Circulation of whale-bone artifacts in the northern Pyrenees during the late Upper Paleolithic
Source - http://www.sciencedirect.com/science/article/pii/S0047248413001413
Journal of Human Evolution
The importance of coastal resources in the late Upper Paleolithic of western Europe has been reevaluated in recent years thanks to a growing body of new archeological evidence, including the identification of more than 50 implements made of whale bone in the Magdalenian level of the Isturitz cave (western Pyrenees). In the present study, the assemblages of osseous industry from 23 Magdalenian sites and site clusters in the northern Pyrenees were investigated, systematically searching for whale-bone implements. The objective of this research was to determine if, and how, tools and weapons of coastal origin were circulated beyond Isturitz into the inland, and if similar implements existed on the eastern, Mediterranean side of the Pyrenees. A total of 109 whale-bone artifacts, mostly projectile heads of large dimensions, were identified in 11 sites. Their geographic distribution shows that whale bone in the Pyrenean Magdalenian is exclusively of Atlantic origin, and that objects made of this material were transported along the Pyrenees up to the central part of the range at travel distances of at least 350 km from the seashore. This phenomenon seems to have taken place during the second half of the Middle Magdalenian and the first half of the Late Magdalenian, ca. 17,500–15,000 cal BP (calibrated years before present). The existence of a durable, extended coastal-inland interaction network including the circulation of regular tools is thus demonstrated. Additionally, differences between the whale-bone projectile heads of the Middle Magdalenian and those of the Late Magdalenian document an evolutionary process in the design of hunting weapons.
Figure 1. Magdalenian sites and clusters of sites in the northern Pyrenees. The area investigated appears in more contrasted tones, and the white lines indicate the limits between the western, central and eastern zones. The ‘−100 m’ limit shows the location of the Paleolithic seashore approximately 100 m below present sea level. Black dots: sites with preserved osseous industry included in this study (numbers as in Table 1); gray dots: sites with preserved osseous industry, not included in this study; white dots: sites without preserved osseous industry. Pyrenees topographic and hydrographic map by Eric Gaba (Wikimedia Commons user: Sting). Europe map by Wikimedia Commons user San Jose. Sites after 117, 94, 34, 36 and 47; completed with numbers 8 and 9.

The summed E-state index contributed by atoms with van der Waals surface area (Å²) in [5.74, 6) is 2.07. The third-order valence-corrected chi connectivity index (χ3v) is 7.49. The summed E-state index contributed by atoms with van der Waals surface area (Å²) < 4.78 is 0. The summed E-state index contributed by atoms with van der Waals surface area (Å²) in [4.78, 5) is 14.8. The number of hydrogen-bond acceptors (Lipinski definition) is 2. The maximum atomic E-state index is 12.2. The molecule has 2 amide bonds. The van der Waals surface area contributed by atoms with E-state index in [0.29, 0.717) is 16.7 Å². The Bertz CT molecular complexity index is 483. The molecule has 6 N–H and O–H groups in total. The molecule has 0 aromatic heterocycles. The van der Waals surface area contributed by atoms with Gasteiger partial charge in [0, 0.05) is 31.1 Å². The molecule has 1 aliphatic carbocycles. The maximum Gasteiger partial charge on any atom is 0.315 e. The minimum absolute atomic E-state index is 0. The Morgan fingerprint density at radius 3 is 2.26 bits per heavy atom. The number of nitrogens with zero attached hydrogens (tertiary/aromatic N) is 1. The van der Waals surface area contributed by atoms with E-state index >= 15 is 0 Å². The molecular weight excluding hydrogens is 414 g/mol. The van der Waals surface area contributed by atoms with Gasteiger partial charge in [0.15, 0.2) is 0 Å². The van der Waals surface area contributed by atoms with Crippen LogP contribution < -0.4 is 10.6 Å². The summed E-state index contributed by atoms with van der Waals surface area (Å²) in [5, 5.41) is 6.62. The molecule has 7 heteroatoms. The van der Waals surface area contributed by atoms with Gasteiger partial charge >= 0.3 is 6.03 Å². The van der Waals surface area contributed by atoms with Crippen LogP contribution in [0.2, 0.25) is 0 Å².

Figure 2. Distribution of whale-bone artifacts in the Magdalenian sites of the northern Pyrenees (numbers as in Tables 1 and 2). The area investigated appears in more contrasted tones, and the white lines indicate the limits between the western, central and eastern zones. The ‘−100 m’ limit shows the location of the Paleolithic seashore approximately 100 m below present sea level. White discs: presence of whale-bone artifacts (the area of the disc is proportional to the number of artifacts); black X: whale-bone artifacts absent. Pyrenees topographic and hydrographic map by Eric Gaba (Wikimedia Commons user: Sting). Europe map by Wikimedia Commons user San Jose. Sites after 117, 94, 34, 36 and 47; completed with numbers 8 and 9.
Figure 4. Espélugues: mesio-proximal fragment of whale-bone point with blunt base and bilateral grooves. a: detail of the oblique striations on the base; b: detail of the aspect of the material; c: detail of the distal bending fracture and the fine oblique striations on the bottom of the groove.
Figure 8. Whale-bone wedges, shown with distal end pointing downwards. 1: Isturitz layer I/F1, complete wedge (recycled from foreshaft fragment?). 2: Isturitz layer SI/Eω, mesio-distal fragment of wedge with bilateral grooves and crudely shaped distal end (recycled from projectile point?). 3: Mas d’Azil, almost complete wedge with longitudinal groove on one side and oblique striations on another (recycled from projectile point?); a: detail of the groove; b: detail of the striations. 4: La Vache layer 4, distal fragment of wedge; c: detail of the compressed distal end and transversal crushing marks.
Figure 9. Other types of whale-bone artifacts. 1: Espélugues, unidentified artifact. 2: La Vache layers 3 and 4, mesial fragment of unidentified artifact. 3: Mas d’Azil, possible fragment of blank.